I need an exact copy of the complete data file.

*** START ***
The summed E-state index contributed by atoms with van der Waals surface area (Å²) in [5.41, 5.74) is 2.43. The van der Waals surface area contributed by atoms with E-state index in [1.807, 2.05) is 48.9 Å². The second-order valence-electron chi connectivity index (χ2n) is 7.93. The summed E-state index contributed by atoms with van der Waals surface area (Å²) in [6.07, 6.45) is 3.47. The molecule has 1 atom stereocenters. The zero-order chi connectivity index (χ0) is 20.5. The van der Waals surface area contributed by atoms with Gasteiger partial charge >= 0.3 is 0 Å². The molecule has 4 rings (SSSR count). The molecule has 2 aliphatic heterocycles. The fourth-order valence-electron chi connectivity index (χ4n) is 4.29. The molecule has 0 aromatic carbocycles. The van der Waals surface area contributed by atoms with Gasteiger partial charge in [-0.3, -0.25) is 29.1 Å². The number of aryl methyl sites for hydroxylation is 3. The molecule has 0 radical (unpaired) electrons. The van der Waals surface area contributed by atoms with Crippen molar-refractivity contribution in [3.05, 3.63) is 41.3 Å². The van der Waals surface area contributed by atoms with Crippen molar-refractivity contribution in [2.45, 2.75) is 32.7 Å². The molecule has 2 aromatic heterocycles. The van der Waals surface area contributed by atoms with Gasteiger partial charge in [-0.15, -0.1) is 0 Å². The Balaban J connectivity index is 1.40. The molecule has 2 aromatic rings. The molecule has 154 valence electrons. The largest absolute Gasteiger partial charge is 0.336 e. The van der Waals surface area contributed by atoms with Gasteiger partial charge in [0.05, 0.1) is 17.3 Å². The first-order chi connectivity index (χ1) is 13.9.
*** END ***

The summed E-state index contributed by atoms with van der Waals surface area (Å²) in [5.41, 5.74) is 2.43. The van der Waals surface area contributed by atoms with E-state index in [1.807, 2.05) is 48.9 Å². The second-order valence-electron chi connectivity index (χ2n) is 7.93. The summed E-state index contributed by atoms with van der Waals surface area (Å²) in [6.07, 6.45) is 3.47. The molecule has 1 atom stereocenters. The zero-order chi connectivity index (χ0) is 20.5. The van der Waals surface area contributed by atoms with Gasteiger partial charge >= 0.3 is 0 Å². The molecule has 4 rings (SSSR count). The molecule has 2 aliphatic heterocycles. The fourth-order valence-electron chi connectivity index (χ4n) is 4.29. The molecule has 0 aromatic carbocycles. The van der Waals surface area contributed by atoms with Gasteiger partial charge in [-0.3, -0.25) is 29.1 Å². The number of aryl methyl sites for hydroxylation is 3. The molecule has 0 radical (unpaired) electrons. The van der Waals surface area contributed by atoms with Crippen molar-refractivity contribution in [3.05, 3.63) is 41.3 Å². The van der Waals surface area contributed by atoms with Crippen molar-refractivity contribution in [2.45, 2.75) is 32.7 Å². The molecule has 2 aromatic heterocycles. The van der Waals surface area contributed by atoms with Gasteiger partial charge in [-0.15, -0.1) is 0 Å². The Balaban J connectivity index is 1.40. The molecule has 2 aromatic rings. The molecule has 154 valence electrons. The largest absolute Gasteiger partial charge is 0.336 e. The van der Waals surface area contributed by atoms with Gasteiger partial charge in [0.05, 0.1) is 17.3 Å². The first-order chi connectivity index (χ1) is 13.9.